Do you love Neotropical birds?
Do you love field expeditions in Latin America?
Want to do some serious genomics in one of the nation’s best university-based natural history museums?

I am recruiting 1-2 PhD students to join my lab in the Ornithology Department of the Sam Noble Museum at University of Oklahoma for the Fall 2017. Students should be willing to take a creative leadership role in the comparative genomics of secondary contact and speciation in Neotropical birds. These positions would involve considerable time in the field on expeditions in Latin America to collect birds, supported by the Sam Noble Oklahoma Museum Department of Ornithology.

The ideal student will have previous Latin American ornithological field experience, as well as the ability to understand and speak Spanish. Students from Latin America are particularly encouraged to apply. These projects will consist of developing genomic datasets from massively-parallel sequencing efforts (i.e. next gene sequencing) at the University of Oklahoma. Strong computational skills in UNIX, R and Python are a real plus. However, all potential students with strong field, lab, and museum ornithological skills are encouraged to contact me.

Students can undertake projects in two areas where we have existing datasets: either in the comparative genomics of secondary contact of lowlands birds (see Secondary Contact Project) or in the genomics of species isolation of Lampornis hummingbirds (see Lampornis Genomics Project), or the student can develop her/his own project. We have active funding for field research in Bolivia and Peru as well, so projects in this area could be developed.

Students in our lab are enrolled in either the Biology or closely allied Ecology and Evolutionary Biology PhD program, but maintain offices and a lab home in the Ornithology Department at the Sam Noble Oklahoma Museum of Natural History. The Ornithology Department consists of a fast-growing ornithological collection, state-of-the-art molecular genomics labs (capable of doing all NGS preparations including ddRAD-Seq, hybrid capture, and whole genome sequencing), multiple bioinformatics Linux workstations (as well as access to the OU Supercomputer), and an impressive ornithological research library.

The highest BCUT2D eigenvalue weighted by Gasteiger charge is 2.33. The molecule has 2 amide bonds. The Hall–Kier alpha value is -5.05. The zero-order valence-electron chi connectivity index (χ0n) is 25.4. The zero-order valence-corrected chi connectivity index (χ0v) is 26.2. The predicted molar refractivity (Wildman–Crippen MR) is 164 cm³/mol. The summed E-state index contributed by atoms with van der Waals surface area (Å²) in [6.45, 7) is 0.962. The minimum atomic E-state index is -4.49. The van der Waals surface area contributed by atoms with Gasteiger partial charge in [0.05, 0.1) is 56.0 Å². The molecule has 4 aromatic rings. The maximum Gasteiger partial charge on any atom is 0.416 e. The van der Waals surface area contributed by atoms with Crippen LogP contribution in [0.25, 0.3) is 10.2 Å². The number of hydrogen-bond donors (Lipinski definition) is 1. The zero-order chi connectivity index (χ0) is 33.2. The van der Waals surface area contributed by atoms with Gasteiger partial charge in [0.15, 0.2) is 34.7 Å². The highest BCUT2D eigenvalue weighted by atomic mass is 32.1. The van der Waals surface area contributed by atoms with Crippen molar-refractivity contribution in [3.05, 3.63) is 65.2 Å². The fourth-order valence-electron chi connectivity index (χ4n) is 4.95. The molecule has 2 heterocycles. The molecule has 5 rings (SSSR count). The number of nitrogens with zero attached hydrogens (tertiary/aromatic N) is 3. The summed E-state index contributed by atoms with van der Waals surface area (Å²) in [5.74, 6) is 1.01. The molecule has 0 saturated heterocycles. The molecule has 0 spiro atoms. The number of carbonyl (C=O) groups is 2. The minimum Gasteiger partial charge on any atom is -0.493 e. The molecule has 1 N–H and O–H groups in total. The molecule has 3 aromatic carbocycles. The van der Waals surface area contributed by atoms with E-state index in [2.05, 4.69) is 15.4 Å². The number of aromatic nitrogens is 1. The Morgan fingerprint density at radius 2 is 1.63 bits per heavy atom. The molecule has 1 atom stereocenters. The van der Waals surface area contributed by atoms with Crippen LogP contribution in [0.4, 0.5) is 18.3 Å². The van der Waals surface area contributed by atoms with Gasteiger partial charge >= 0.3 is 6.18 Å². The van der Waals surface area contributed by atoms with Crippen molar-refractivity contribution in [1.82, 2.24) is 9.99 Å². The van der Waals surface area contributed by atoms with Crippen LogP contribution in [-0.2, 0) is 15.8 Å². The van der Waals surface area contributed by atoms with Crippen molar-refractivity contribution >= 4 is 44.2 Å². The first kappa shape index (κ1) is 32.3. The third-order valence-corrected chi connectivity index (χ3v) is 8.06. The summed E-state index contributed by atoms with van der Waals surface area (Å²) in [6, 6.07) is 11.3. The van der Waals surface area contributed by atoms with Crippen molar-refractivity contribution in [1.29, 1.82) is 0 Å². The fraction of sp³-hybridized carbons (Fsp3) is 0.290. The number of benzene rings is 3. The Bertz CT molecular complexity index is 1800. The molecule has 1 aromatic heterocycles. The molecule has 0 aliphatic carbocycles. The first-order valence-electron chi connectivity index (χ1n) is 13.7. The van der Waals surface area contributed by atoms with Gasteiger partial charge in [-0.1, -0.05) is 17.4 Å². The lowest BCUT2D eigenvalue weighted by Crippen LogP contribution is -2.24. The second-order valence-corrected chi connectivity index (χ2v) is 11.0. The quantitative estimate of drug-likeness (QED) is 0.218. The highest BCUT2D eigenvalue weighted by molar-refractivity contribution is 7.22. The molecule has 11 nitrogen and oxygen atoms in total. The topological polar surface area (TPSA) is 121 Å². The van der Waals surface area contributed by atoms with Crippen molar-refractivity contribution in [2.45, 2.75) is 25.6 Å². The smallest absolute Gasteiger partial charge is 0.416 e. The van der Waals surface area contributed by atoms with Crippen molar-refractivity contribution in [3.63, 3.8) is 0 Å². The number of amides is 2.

OU Biology/EEB has a strong focus on “geographical ecology”, and our group participates in the Geographical Ecology working group, which is organized by Mike Kaspari (tropical community ecology), and includes the following faculty: Katie Marske (phylogeography) Katie Marshall (physiological ecology), Dan Allen (stream and riparian ecology) and Cam Siler (herpetology and systematics). Collectively, our group provides a rich environment for students to interact with these and other talented faculty and students in the Geographical Ecology working group and throughout the Biology department.

We are also allied with the Oklahoma Biological Survey, which has considerable strengths in ornithology. This includes Jeff Kelly’s lab, Eli Bridge’s group, and Jeremy Ross’s lab. Collectively, this makes OU among the best universities for ornithology in the country.

Funding for graduate students is currently available in the form of 10-month teaching assistantships with reasonable stipends, full tuition waivers and excellent health care coverage. In addition, students can expect to be funded during the summer by the OU Sutton Avian Research Scholarships, Adams Scholarships, and Curatorial Assistantships in Ornithology at the Sam Noble Museum. Our lab has existing funds for field expeditions and specimen collection, and there are several funding sources on campus and elsewhere for the development of next-generation genomic datasets. Norman is an amazing college town, and the cost of living is quite reasonable for graduate students.

Interested students should contact me ( with a brief summary of your research interests and relevant experiences and attach a CV. All prospective students must also apply through the OU Biology Graduate Program by mid December. Candidates from groups underrepresented in STEM are encouraged to apply. Se habla español aqui!

05 Jun 2016

We’ve arrived in Norman! Our group is settling in to Norman, the University of Oklahoma, and the Sam Noble Oklahoma Museum of Natural History.

Over the summer, we will begin our first Great Plains collecting trip, return to Panama to export tissue duplicates back to our SNOMNH lab, and welcome Kevin and Krisangel to the group. It’s also a time for me to finish all the old manuscripts that have been lingering.